Discover The Last Kings of Ireland
Ireland has a rich and interesting legacy of Kings, some of whom feature on our new Kings and Queens of Ireland website. On the site, we uncover many hidden facts about the last Kings of Ireland, many of which showed great bravery and strength during their lifetime. Below are four of the kings featured, and the legends and stories connected to each of them. Journey with us we introduce these kings, and the places they roamed some hundreds of years ago and make available itineraries to allow you to follow in these great kings’ footsteps.
One of the most well-known Irish Kings of all time is Brian Boru. Born in Killaloe, Co Clare, this is where he later built his fort when crowned as King of Munster. During this tenure Brian and his brother Mahon recovered the town of Cashel from Vikings in 968 and fought to win back the rule of Limerick through a gruesome war at Scattery Island, defeating Viking King Ivar of Limerick.
Brian had control of Ireland’s main hub at the time – Dublin – which he assigned to Sitric Silkbeard, who held the title of King of Dublin at the time. Around this time Brian married Sitric’s mother, Gormlaith. However, relations between Sitric and Brian soon broke down and battles ensued, leading ultimately to the Battle of Clontarf. Boru had four wives throughout his life with at least six sons and three daughters. Descendants of Ireland’s popular king now have surnames like Ó Briain, O’Brien or O’Brian.
Before his untimely death – in what was considered as the bloodiest battle in Irish history – Brian ended the domination of the Uí Néill dynasty to become King of Ireland, a role he held for 12 years. As King of Ireland, Boru spent considerable time travelling throughout Ireland and spent a lot of time in Armagh which he declared as the religious capital of Ireland, where his body would later return and lie at St Patrick’s Cathedral following his death in 1014. Brian Boru has close ancestral links to County Clare, County Dublin, County Armagh and County Limerick.
Check out Brian Boru’s 3-day itinerary through Clare and Tipperary and visit some of the places affiliated with the famous king.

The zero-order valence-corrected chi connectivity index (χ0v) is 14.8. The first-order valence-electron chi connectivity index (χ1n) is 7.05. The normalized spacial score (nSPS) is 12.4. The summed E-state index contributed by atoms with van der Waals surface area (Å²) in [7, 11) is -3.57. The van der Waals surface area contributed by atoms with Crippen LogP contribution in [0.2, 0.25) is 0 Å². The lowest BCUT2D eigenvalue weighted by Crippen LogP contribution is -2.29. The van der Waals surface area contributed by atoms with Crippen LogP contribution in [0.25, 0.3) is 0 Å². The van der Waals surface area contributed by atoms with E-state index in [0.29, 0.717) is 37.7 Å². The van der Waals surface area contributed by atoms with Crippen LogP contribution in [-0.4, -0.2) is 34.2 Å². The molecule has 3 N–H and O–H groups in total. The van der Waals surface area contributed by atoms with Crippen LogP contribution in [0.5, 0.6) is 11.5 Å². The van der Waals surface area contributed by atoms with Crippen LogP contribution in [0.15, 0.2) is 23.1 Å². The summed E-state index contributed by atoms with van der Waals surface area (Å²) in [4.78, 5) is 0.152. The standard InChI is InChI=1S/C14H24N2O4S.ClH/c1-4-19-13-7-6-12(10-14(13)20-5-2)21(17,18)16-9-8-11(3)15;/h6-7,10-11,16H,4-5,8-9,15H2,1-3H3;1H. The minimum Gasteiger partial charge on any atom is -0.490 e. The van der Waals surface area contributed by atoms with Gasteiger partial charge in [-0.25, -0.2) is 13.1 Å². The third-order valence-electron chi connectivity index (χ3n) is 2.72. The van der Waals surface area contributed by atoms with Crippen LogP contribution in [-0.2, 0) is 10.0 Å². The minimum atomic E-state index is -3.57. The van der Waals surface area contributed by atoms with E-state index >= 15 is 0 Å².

Born into the line of royalty, Silkbeard was the son of a Norse king and eventually held the noble position of King of Dublin for 47 years. Around that time, he had a tumultuous relationship with The King of Ireland, Brian Boru culminating in the Battle of Clontarf. Sitric has a strong connection with the City of Dublin where you can now see his legacy through Christ Church Cathedral where he founded the first Viking church in c 1030 with Dúnán, the first Bishop of Dublin.
Whilst visiting Christ Church, a visit to the Dublinia Museum will tell visitors more of the story around Ireland’s Viking roots such as the structure of a medieval castle found through excavations at the site of Dublin castle.
When in Dublin, you can visit the coastal town of Clontarf where Sitric took on Brian Boru in the Battle of Clontarf, a battle that led to Boru’s death.
Check out Sitric’s 2-Day itinerary in Dublin and Wicklow and walk in the footsteps of the Norse king.
A descendant of Brian Boru, Dermot was a son of the King of both Dublin and Leinster, with the latter being a title he would later inherit before being ousted and fleeing to England. During his time in England, MacMurrough builds alliances with Henry II and played a leading role in bringing the Anglo-Norman invasion of Ireland, leading to the period of British rule.
MacMurrough later returned to Ireland and spent his time building Glendalough Abbey and Ferns Abbey where he was buried in 1171. Ferns in County Wexford was the ancient capital of Ireland where you can still find the 13th-Century Ferns Castle.
Discover the beautiful Glendalough Abbey and Ferns Abbey as part of King Dermot’s 2-Day Itinerary through Waterford and Wexford.
Ruaidhrí Ó Conchobhair was the King of Connacht and one of 20 sons of King Tairrdelbach Ua Conchobair (Turlough O’Connor), who reigned as one of Ireland’s most popular kings for 50 years. Rory was the last King of Ireland with his reign spanning from 1166 until 1193. Throughout his adulthood, Rory had a difficult relationship with his family, rebelling against them in 1143 resulting in his imprisonment by brother Conchobar. Rory was the last Irish King before Henry II invaded Ireland and established British Rule. Rory signed the Treaty of Windsor with King Henry II in 1175, which saw Henry gain power over Leinster, Dublin and Wexford. This ultimately led to the beginning of the end of Rory’s reign.
We can still find many landmarks from Rory’s legacy throughout Ireland, including the Rory O’Connor Castle in Tuam and the Chair of Tuam which was unveiled in 1980 by the Archbishop of Armagh. Rory spent his final years, after being defeated by Henry II, in Cong Abbey. The abbey originally founded by his father and it is possible to visit this place of solace for Rory today. You can also find The Quiet Man Museum and Ashford Castle close to the abbey.
Rory was finally laid to rest at the ancient monastic site of Clonmacnoise in County Offaly after his body was moved from Cong Abbey in 1198.
Visit the sites Rory would have ventured to by exploring his 2-Day Itinerary through Galway and Offaly.
Discover more about Ireland’s ancient kings and queens and follow in their footsteps through Ireland.